How to minimize wildfire risk in and around your home

Mon Mar 11 2024

Roadside warning sign labeled indicating very high fire risk

While your home insurance is there to protect you if you do experience a wildfire, it can’t prevent a loss in the first place. Living in an area with wildfire risk means you need to take steps to protect your home and family. Let’s take a closer look at what you can do to be prepared.

How to protect your home from wildfires

The truth is minimizing your home’s wildfire risk is up to you. The first step is to create a defensible space around your home. In most cases, that means taking measures like:

  • Removing brush for fire prevention.

  • Using noncombustible materials near your home.

  • Moving stored lumber and firewood to at least 30 feet away from your home.

  • Making sure branches are at least 10 feet away from chimneys.

  • Limiting the number of combustible items on your deck.  

Another big problem for homes in wildfire areas are flying embers getting into homes. You can mitigate this risk by covering attic vents with a fine, metal mesh to prevent embers from entering. While you’re at it, look for other areas around your home for places where embers might enter and seal them off.

Be sure to check for debris in your gutters, too. Keeping gutters, and really, all of your property, free from dead or dry vegetation can reduce your wildfire risk.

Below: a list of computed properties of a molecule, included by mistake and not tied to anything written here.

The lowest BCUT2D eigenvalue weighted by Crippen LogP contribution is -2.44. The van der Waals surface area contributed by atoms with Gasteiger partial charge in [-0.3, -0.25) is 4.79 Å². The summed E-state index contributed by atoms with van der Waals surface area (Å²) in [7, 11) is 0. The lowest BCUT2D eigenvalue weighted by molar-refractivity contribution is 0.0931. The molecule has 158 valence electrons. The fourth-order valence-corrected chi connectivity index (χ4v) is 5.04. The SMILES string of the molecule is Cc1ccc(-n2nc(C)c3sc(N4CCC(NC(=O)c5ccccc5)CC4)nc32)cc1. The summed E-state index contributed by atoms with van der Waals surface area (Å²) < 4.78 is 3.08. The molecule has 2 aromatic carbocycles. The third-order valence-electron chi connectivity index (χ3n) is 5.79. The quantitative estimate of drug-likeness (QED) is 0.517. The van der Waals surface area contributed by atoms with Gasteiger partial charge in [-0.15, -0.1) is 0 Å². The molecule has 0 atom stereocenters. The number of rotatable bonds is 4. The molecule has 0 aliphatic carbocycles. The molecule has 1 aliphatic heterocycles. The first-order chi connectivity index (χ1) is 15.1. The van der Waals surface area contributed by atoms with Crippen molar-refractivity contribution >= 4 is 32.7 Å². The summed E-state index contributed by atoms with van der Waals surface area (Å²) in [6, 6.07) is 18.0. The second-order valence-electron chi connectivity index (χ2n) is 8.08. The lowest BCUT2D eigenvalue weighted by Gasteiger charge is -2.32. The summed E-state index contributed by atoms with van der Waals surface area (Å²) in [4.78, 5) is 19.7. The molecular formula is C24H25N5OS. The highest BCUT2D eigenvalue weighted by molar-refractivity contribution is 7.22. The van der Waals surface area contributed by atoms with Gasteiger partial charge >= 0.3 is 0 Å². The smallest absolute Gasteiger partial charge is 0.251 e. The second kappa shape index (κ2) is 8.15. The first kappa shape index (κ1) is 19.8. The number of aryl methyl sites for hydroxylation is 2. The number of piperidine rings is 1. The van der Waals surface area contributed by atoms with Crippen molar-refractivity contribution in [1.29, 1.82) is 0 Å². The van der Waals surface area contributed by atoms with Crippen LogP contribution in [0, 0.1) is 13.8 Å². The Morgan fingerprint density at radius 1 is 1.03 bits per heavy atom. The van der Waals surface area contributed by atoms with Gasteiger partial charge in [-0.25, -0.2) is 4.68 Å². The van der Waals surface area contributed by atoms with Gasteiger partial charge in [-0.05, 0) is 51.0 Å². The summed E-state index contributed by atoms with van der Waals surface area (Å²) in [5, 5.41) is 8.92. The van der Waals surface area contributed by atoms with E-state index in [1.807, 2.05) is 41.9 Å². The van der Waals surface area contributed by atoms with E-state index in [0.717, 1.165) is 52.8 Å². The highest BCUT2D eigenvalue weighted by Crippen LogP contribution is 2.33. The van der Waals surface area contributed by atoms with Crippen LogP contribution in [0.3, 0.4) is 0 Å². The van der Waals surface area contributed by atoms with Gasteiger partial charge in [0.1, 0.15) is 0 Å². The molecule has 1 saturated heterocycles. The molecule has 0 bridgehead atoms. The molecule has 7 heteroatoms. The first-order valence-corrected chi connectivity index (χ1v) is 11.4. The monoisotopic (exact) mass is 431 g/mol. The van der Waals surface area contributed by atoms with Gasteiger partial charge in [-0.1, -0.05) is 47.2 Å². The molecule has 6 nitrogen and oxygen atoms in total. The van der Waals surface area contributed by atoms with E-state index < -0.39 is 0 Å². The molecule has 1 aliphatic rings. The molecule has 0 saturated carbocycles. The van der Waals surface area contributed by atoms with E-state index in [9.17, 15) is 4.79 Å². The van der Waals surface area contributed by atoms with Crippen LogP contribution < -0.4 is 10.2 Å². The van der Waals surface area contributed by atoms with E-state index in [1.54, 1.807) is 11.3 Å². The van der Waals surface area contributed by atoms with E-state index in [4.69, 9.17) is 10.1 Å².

Open eaves (i.e., the section of your roof that extends over the exterior walls) can also be a problem because they trap heat. You may need to hire a professional to enclose eaves.

These and other fire prevention tips can help keep your home and family safe.

Where wildfire risk is greatest

Not all communities face the same risk for wildfires. Unsurprisingly, areas with the worst drought conditions tend to have the most wildfires. Another indicator your home might face greater risk? Living in a wildland urban interface (WUI) – essentially, an area that’s changing from unoccupied land to developed land.

States with greatest number of home in a WUI are:

For a more detailed understanding of the risks your home faces, you might want to check out the National Risk Index. Entering your county in the search bar shows the area’s risk index score for 18 different events, including wildfire.

Climate change and wildfires: What’s the connection?

The general consensus in the science community is that climate change is a key factor in increasing wildfire risk. The ideal situation for a wildfire includes hot temperatures, low soil moisture, and the presence of fuel (e.g., trees and shrubs). Climate change brings higher temperatures and more drought, and the dryer conditions make it easier for fires to start and harder to put out.

Does home insurance cover wildfire risk?

Fortunately, most homeowners policies cover wildfire risk. Depending on where you live and who your insurance company is, you may be required to create a foliage-free barrier between your home and the grass, trees, and shrubs that surround it. This defensible space, which typically starts next to your home and extends approximately 100 feet, helps reduce the chance of a fire spreading to your home.

You should note, however, that some insurers may limit coverage for wildfires in some areas. Some may adjust their underwriting of homes in wildfire zones if the risk continues to increase. This is why it’s important to review your home insurance every year to see if any changes affect your coverage.


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